We might even need to take that one step further and issue licenses to advertising agencies – if you don’t have a license, you’re not allowed to place advertising on the Internet, for yourself or on behalf of a client.

Or hold the agencies more accountable by fining them, because they hold the license or they actually placed the ad. If you know you can get a fine or lose your license, you’re much more likely to exercise your discretion about which clients you take on and what you advertise.

Perhaps we need watchdogs where get-rich-and-thin-quick schemes are forced to display a portfolio of evidence proving that at least 1,000 people have made millions or lost all their weight in a week, before they are allowed to advertise online.

In fact, that’s exactly what the Consumer Protection Act (CPA) in South Africa says regarding copywriting and marketing: you cannot advertise or make a claim that you cannot unequivocally prove; what you say has to be the whole truth and nothing but the truth. No embellishment allowed.

Maybe the very sad truth is that we will not fix the world, or any of the problems in it, unless we eradicate the Internet and return to a simpler life, like we had before the advent of globalization and technology.

I am honestly scared for our collective future

I love the Internet, don’t get me wrong.

The Internet has given us a connected global village where we can share thoughts and ideas and grow collectively and as individuals. Through the Internet, we have unparalleled access to the food we need to feed and grow our minds, hearts and souls. And as an artist and creative, the Internet is my absolute favourite medium.

Lately though, I find the Internet a scarier and scarier place to be and participate in.

The Internet has changed our universe completely – but we have not kept up.

We do not do, or encourage in society, the spiritual, mental and emotional evolution that is required in order to have balance and understand the ramifications of what we’re doing… and like all true psychopaths, we don’t feel guilt about this, we just don’t care.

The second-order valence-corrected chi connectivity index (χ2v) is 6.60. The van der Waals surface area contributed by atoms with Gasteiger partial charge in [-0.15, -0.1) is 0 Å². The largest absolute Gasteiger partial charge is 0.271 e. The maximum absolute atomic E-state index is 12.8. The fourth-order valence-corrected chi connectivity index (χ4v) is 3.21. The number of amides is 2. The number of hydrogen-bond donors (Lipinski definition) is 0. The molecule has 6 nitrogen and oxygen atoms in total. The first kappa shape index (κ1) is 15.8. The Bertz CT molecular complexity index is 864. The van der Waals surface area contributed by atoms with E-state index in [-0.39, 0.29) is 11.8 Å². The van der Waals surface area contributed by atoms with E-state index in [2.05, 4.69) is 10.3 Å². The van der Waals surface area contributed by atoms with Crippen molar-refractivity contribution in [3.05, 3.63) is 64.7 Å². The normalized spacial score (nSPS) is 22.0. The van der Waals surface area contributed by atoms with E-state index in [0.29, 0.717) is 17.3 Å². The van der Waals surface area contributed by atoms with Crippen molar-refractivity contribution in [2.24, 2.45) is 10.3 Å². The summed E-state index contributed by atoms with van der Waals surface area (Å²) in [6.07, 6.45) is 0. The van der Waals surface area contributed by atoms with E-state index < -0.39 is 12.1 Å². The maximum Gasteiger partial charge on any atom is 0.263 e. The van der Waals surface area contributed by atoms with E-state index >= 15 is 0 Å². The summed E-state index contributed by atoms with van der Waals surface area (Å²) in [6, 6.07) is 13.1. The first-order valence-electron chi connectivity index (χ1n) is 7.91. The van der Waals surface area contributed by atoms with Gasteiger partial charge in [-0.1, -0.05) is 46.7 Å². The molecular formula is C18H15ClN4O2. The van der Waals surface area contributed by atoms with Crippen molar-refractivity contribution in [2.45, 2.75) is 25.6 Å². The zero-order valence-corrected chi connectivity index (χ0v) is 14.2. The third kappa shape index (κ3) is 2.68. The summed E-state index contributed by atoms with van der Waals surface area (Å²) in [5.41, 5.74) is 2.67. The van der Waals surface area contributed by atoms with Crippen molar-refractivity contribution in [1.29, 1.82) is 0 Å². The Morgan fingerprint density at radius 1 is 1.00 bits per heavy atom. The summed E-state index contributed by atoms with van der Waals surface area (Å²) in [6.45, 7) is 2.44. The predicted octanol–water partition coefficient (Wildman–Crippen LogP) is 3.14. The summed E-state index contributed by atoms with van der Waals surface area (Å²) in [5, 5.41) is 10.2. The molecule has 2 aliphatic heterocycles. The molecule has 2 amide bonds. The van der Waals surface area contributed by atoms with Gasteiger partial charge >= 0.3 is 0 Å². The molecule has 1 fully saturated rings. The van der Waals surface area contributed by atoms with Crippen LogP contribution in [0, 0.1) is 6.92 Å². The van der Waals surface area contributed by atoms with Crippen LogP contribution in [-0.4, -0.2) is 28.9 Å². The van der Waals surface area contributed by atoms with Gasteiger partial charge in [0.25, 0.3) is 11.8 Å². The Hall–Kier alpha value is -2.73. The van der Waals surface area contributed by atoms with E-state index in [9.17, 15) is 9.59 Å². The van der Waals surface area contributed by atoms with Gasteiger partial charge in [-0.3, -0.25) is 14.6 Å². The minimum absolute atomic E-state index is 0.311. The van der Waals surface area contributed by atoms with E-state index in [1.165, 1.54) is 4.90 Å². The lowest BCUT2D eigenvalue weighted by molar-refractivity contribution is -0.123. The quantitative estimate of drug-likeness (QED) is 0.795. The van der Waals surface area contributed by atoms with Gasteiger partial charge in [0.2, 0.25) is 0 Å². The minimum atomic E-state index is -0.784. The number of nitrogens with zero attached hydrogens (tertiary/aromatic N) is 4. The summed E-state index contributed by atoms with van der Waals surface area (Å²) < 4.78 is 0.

It’s just deemed okay to hurt, shame, humiliate, belittle and degrade other people and whole sections of society under the guise of democracy and free speech.

Running somebody down in media, or in the comments box, or on their social media profile does not make you a proponent of free speech – it makes you a bully… again a characteristic typical of psychopaths.

As someone who has had the misfortune of engaging with a psychopath as a role model in my life, I can tell you firsthand just how devestating, pervasive and all consuming the impact of striving towards psychopathic ideals is – and just how horribly it invades and damages every area of your life.

I’m a firm believer in people’s ability to grow, develop and change, and I have dedicated my life to being on the forefront of pioneering that path so that others can follow - and in aiding those that require it.

But what I’ve learnt that really hits home for me with this, is that the default or instinctual behaviours exist so that people will have things happen for and to them until they can take control of those aspects of their lives with consciousness.

Basically, until people have developed the ability to think consciously and clearly make good decisions for themselves, they need rules to govern them.

Looking at the world right now, I can easily see how a self-aware machine would land up believing that we are the greatest danger to the earth and ourselves – and would see the need to exterminate us like the plague that we are becoming.

If I was that machine, I would do it.

We’re at a tipping point people… the world is changing and people are coming down on the side of good or bad, life and true happiness or greed and entitlement.

Which side of the fence are you planning to land?

If you enjoyed reading this article…

I would recommend you watch the following two documentaries:

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AB praises selfless skipper

2010-11-21 18:15